WRAPPED IN SPLENDOR: THE ART OF THE PAISLEY SHAWL
Broadbent Gallery | Anne Bissonnette, Curator
The exhibition surveys 19th century Indian and European shawls. To highlight their intricate patterns, twenty-three shawls are displayed flat on easels. An additional twenty shawls are draped on mannequins to show how these prized textiles were worn. The exhibition traces the west's fascination with Kashmir shawls beginning in the late 18th century and demonstrates their use as both a practical outer garment and as a status symbol. Cross-cultural influences between east and west are explained and the complexity of various methods of weaving is illustrated with close up photographs of the shawls on display.
Shawl weaving was a prestigious profession in India, and was reserved for men. It was extremely time consuming: two Indian weavers, sitting side by side at the loom, could take up to three years to produce a top quality shawl, the price of which might be equivalent to that of a house. When western women started their love affair with these Indian imports, European weavers attempted to produce a similar product at a lesser price, a quest which resulted in the invention of the Jacquard loom.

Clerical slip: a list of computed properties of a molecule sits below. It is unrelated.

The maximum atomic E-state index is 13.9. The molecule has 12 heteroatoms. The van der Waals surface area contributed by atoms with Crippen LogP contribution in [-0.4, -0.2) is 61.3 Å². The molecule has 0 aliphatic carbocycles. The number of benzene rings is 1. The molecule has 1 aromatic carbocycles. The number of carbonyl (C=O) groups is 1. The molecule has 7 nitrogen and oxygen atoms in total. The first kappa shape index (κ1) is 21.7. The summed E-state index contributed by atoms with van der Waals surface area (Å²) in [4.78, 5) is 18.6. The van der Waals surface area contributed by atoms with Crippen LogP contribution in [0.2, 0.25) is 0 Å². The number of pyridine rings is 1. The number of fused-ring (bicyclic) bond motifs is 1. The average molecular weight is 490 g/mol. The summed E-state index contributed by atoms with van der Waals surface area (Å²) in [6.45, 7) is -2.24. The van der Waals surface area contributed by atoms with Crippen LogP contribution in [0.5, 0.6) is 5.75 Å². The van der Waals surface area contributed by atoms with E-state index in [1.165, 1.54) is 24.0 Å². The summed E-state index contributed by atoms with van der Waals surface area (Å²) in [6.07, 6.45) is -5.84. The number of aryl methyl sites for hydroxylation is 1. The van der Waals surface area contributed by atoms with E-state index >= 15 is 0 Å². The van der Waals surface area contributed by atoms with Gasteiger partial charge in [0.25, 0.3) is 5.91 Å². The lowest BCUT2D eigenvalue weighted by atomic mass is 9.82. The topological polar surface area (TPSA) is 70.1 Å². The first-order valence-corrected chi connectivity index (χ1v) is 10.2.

In the first half of the 19th century, Europeans copied the designs of Indian shawls. One of the towns where the shawls were produced was Paisley, Scotland, whose name became synonymous with both the shawls and the Asian teardrop or pinecone motif which decorated them. By the mid 19th century, European aesthetics came to dominate the design of the paisley shawls, and Indian weavers were forced to imitate western patterns and to adapt their traditional weaving techniques to compete in and international market. Paisley shawls fell from popularity in the 1870s, when the proved incompatible with the silhouette of the bustle.